By Tony Harriman
Miscarriage of Injustice in Cuba ...
I'm going to continue my report on Cuba, and begin with an account that I will never be able to share by voice.
(To read more posts regarding my trip to Cuba, move your mouse to the right and scroll down to "Blog Archive").
When human beings are separated by language there is a belief perhaps on the part of all of us that we do not share the same head space with our fellow beings, that maybe we aren't all affected by the same things. What remained of that notion for me came crashing down one evening when my Cuban companions and I visited the family of a young couple in the neighborhood.
Earlier in the day I had been invited to join a small group that was to visit a family that coming evening who had recently experienced a loss. I wasn't exactly sure what kind of loss; details had either been unheard by me, or misunderstood due to my sad lack of Spanish vocabulary. Just before my small group left for the meeting the power went out in the area and stayed out until early next morning. The countryside neighbourhood started to fill with people carrying flashlights and people pushing bicycles. We arrived at the home and were welcomed warmly. Several church members, many with flashlights, had gathered with the family to sing and pray and offer a shoulder of solace.
The more I listened, the more I realized that the young wife had, within the past couple of days, experienced a miscarriage and lost the child she had been carrying—with perhaps the worst possible timing.
The young husband was there along with all the parents. Early on there were no tears, no strong sense of grief. My first thought was that perhaps these Cuban people are gritty and tough and don't hurt the way the rest of us do in the Free World. We sang. We prayed. We offered testimonies of praise. When it came time for the young wife to say a few words she thanked everyone for coming, and shared with us her hope of the resurrection. As she spoke her voice grew quieter, and began to tremble. She didn't weep, but her voice and her eyes were full of tears, and it was obvious her heart was breaking. She spoke of the angels on that resurrection morning bringing children to the arms of their parents, and she hoped this would be true for her, too. This brave young mother-to-be had lost her child toward the end of the ninth month of her pregnancy. All the joy, discomfort and anxiety had been experienced. All the usual preparations had been made during the past nine months. She had all the baby things that were available to the Cuban people — gifts from family at home and abroad. The home was ready. The clothes were ready. The hearts were ready. The only missing ingredient was the child itself. In that small family room I, too, had a heart full of tears for this loss, and felt the sadness that is common to man.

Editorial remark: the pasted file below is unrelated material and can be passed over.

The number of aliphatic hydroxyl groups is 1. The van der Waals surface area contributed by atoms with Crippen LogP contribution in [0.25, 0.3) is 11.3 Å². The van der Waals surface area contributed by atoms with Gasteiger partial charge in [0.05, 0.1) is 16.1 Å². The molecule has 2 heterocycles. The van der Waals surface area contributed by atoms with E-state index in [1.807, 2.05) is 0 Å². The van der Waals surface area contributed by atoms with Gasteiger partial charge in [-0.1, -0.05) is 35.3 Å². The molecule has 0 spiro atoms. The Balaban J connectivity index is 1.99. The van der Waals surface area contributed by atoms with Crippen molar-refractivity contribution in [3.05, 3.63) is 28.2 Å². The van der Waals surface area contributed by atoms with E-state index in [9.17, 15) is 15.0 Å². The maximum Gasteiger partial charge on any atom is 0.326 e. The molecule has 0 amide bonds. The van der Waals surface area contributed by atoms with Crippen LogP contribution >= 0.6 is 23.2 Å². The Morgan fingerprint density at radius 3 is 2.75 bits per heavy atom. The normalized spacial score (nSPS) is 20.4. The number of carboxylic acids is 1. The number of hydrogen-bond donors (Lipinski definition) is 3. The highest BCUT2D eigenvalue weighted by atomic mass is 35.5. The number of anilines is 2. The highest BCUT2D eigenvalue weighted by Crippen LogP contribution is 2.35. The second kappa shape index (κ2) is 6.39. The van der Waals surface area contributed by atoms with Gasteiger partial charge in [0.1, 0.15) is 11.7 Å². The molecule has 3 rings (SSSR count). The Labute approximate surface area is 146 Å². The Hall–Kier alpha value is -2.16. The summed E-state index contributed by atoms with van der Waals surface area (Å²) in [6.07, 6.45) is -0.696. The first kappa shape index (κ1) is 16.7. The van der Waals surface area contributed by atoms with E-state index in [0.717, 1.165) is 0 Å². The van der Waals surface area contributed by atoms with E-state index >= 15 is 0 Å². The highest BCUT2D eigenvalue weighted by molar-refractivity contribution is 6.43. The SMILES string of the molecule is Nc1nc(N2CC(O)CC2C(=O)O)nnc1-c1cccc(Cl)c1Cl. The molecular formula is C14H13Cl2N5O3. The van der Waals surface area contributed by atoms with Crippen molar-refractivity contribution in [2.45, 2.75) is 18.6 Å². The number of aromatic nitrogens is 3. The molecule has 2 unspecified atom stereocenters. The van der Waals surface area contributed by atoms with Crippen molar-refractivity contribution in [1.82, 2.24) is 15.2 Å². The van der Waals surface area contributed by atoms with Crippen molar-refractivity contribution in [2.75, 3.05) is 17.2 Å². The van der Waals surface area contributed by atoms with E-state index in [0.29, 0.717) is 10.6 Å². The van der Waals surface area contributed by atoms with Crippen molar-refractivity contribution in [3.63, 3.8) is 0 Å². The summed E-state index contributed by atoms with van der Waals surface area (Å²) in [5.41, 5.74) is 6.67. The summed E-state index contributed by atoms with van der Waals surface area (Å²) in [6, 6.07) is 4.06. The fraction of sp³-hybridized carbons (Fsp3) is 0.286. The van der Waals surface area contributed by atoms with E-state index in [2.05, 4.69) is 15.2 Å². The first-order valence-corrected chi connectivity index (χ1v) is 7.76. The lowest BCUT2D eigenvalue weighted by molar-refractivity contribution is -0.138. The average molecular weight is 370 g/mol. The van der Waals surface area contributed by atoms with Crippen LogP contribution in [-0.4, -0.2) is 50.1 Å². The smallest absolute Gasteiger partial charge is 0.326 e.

I later learned that the mother-to-be took the clothes she had gathered for her expected newborn and gave them to a sister in the church who needed them more than she did.
I'm not sure how much bigotry and self-importance there remains yet in my heart, but in that flashlit evening in a 60-square-foot corner of the planet in a place called Cuba I felt much of this spirit leave the building. Until the day of this writing I have had not the strength of voice to share this experience with the many people who have been interested in my trip, so you are one of the first to read about it. It's funny, but I find that I have also a sad lack of the English vocabulary that prevents me from adequately describing the effect of that event on the world in which I live.
Next I tell you some of my observations of the island country of Cuba.
By Tony Harriman
Project Cuba — Where to Begin ...
Where shall I begin to tell you the tale of my recent visit to Cuba? Perhaps I shall start with my pre-trip expectations. In following posts I'll share my experiences with the Cuban people. In this post I want to share with you what the basic church situation is in Cuba, and I want to tell you how simply we can make a difference.
(To read more posts regarding my trip to Cuba, move your mouse to the right and scroll down to "Blog Archive").
What I knew about Cuba really didn't amount to much. I knew Cuba was a Communist country led (for most of my life) by Fidel Castro. I knew that Cubans spoke Spanish. I knew (from talking to my Cuban friends in Miami) that most of the people living in Cuba wanted to leave. And that was about all I knew.